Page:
Bourride (Mediterranean Fish Stew)


by Chef Laura Frankel,  LaurasKosherKitchen

Traditionally this Mediterranean fish stew is garnished with grilled toast that has been schmeared with aioli. For Passover, I am leaving out the toast (duh!) and adding creamy fingerling potatoes to the delicious concoction to add a bit of heartiness. A generous drizzle of extra virgin olive oil and dollop of garlicky aioli and you have an amazing entrée or starter for the Seder or Chol Hamoed days.


3 tablespoons extra virgin olive oil
3 medium leeks (white parts only), sliced thinly
3 medium carrots, sliced thinly
1 large fennel bulb, sliced thinly
4 garlic cloves, minced
Pinch of crushed red chili flakes (optional)
2 15–ounce cans of plum tomatoes with their juices, crush the tomatoes with your hands*
2 teaspoons saffron threads
1 FRESH bay leaf
2 tablespoons fresh orange zest
2 tablespoons fresh lemon zest
Juice of 1 lemon
1 quart fumet (fish stock)
1 pound fingerling potatoes, cut into 1/2 inch thick coins
2 pounds skinless halibut filets (or other lean fish such as: snapper or cod) cut into large chunks
Kosher salt and freshly cracked pepper

Suggested garnishes: homemade aioli (see recipe below), fresh chervil, additional lemon and orange zest


Place a large saucepan or stock pot, coated with the olive oil, over medium heat. Sweat the leeks until they are very soft and fragrant (about 10 minutes). Add the carrots and fennel and continue cooking until all of the vegetables have softened (about 15 minutes). Add the garlic and continue cooking until the garlic is very fragrant (about 2 minutes).

Add the remaining ingredients, except for the halibut, and simmer for 45 minutes or until the potatoes are cooked through. The Bourride can at this point be cooled and stored, covered, in the refrigerator and brought back to a simmer before serving.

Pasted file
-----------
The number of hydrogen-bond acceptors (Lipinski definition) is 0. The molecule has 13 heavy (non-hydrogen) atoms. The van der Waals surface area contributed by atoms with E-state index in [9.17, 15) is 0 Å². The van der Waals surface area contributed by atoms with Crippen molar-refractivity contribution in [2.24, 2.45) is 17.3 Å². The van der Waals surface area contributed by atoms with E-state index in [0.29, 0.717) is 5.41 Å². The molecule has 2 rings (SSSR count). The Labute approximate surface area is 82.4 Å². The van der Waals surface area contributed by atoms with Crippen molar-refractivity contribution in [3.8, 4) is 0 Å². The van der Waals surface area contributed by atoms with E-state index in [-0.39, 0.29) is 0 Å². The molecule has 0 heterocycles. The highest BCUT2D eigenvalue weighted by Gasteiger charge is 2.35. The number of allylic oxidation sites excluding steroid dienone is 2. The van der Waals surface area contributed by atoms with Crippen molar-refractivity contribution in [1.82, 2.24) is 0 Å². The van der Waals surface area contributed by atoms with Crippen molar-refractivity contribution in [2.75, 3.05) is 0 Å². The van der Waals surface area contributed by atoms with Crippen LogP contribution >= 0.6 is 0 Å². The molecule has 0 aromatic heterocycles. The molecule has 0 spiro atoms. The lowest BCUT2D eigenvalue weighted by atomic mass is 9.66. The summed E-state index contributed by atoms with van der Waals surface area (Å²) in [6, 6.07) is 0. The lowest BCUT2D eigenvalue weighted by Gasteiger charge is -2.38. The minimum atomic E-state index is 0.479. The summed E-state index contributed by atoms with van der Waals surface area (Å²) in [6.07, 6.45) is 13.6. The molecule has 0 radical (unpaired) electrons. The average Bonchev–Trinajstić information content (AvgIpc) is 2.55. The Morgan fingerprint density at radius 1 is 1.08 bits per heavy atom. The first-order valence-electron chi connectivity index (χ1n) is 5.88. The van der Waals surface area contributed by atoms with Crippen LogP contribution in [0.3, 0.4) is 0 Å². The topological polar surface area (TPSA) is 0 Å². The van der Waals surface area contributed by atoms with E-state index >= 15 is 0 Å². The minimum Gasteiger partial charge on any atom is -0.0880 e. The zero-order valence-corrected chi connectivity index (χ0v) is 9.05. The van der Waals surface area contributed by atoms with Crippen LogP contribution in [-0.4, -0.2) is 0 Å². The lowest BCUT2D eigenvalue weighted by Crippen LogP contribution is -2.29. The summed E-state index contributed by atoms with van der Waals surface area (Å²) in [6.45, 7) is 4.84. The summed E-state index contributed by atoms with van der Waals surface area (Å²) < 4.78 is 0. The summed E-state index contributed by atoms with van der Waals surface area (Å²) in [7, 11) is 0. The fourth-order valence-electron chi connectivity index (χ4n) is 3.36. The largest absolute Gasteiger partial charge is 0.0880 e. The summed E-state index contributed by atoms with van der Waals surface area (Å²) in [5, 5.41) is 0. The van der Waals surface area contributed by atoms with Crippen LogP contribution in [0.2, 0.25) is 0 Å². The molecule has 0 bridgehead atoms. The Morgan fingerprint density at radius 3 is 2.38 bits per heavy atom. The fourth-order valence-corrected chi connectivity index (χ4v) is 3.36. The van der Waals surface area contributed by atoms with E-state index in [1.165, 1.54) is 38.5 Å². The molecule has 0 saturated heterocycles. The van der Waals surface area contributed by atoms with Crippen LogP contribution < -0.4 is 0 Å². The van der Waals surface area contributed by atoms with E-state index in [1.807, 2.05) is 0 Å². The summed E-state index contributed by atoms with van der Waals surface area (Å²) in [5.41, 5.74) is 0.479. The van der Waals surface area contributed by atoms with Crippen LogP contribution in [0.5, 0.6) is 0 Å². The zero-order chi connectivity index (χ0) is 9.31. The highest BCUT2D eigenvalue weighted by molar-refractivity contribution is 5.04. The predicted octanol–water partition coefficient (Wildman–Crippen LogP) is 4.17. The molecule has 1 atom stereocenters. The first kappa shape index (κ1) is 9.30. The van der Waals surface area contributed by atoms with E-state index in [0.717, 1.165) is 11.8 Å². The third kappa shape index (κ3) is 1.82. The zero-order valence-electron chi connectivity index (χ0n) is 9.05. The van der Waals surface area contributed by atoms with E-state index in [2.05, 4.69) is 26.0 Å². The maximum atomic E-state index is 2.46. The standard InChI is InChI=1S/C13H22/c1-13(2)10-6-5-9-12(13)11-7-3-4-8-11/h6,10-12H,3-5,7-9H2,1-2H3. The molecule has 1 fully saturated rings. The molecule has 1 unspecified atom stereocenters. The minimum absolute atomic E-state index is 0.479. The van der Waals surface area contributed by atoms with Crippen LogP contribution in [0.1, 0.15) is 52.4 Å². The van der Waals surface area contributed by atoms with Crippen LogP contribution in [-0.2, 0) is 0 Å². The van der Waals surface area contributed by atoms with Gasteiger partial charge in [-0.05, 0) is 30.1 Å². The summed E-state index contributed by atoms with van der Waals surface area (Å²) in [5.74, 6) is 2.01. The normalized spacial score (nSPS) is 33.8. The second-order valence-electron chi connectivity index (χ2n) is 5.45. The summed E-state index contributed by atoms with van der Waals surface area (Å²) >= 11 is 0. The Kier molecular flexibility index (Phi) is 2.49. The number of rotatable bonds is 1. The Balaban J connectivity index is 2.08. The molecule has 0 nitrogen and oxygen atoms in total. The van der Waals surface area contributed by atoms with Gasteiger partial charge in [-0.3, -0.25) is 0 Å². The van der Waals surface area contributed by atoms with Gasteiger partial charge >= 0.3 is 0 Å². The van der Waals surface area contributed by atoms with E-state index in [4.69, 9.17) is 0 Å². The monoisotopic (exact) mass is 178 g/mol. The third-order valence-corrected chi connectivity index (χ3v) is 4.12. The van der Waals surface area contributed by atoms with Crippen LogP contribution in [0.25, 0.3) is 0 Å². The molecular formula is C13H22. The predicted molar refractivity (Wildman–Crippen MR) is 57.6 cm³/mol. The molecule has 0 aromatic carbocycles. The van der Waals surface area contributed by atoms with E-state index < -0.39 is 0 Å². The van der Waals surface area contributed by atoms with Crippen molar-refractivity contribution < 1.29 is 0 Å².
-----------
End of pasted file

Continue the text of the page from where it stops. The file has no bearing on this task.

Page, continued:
About 20 minutes before serving, bring the Bourride to a simmer, add the fish pieces and simmer, covered, until the fish is firm and opaque (about 15 minutes).

Divide the Bourride in large serving bowls, generously drizzle with tasty extra virgin olive oil, dollop with aioli and sprinkle with fresh chervil.


Yield: Serves 4-6

Chef Laura Ingredient Hint
*When tomatoes are not in season, I only purchase whole canned tomatoes for 2 reasons. I want to decide how large I want my tomato pieces to be, not the processor and when the tomatoes are whole I am assured of their quality. A chopped tomato in the can was probably not the best tomato to start with and was chosen to be chopped. The canner saved the best quality tomatoes and chose to keep those whole. Those are the tomatoes I want and so do you!

Extra Virgin Olive Oil Aioli
The butter of Provence! This creamy and delicious aioli trumps the store bought stuff and is easy to make. The aioli can be stored, covered, in the refrigerator for up to 5 days. Be sure to choose an extra virgin olive oil that has a soft and subtle flavor. I favor a product from France that is buttery with an apricot flavored finish.


4 egg yolks
3 garlic cloves, mashed to a puree with a knife or food processor
3 tablespoons fresh lemon juice
2 anchovy filets, optional
2 teaspoons kosher salt
1 teaspoon freshly cracked pepper
1 1/2 cups best quality extra virgin olive oil


In a small bowl, whisk the egg yolks with the garlic, lemon juice, anchovies (if using) and salt and pepper until a smooth paste.

Drop by drop, whisk in the olive oil until a thick aioli begins to form. You can do this in a food processor or by hand (I DO IT ALL THE TIME BY HAND AND HAVE KILLER BICEPS!).

Once the aioli begins to form, you start to add the oil in a bit faster. If the aioli appears to be too thick, add a bit more lemon juice.

Store the aioli covered, in the refrigerator, for up to 5 days.

Recipes: Fish, Fish Stew, Kosher, Passover Friendly

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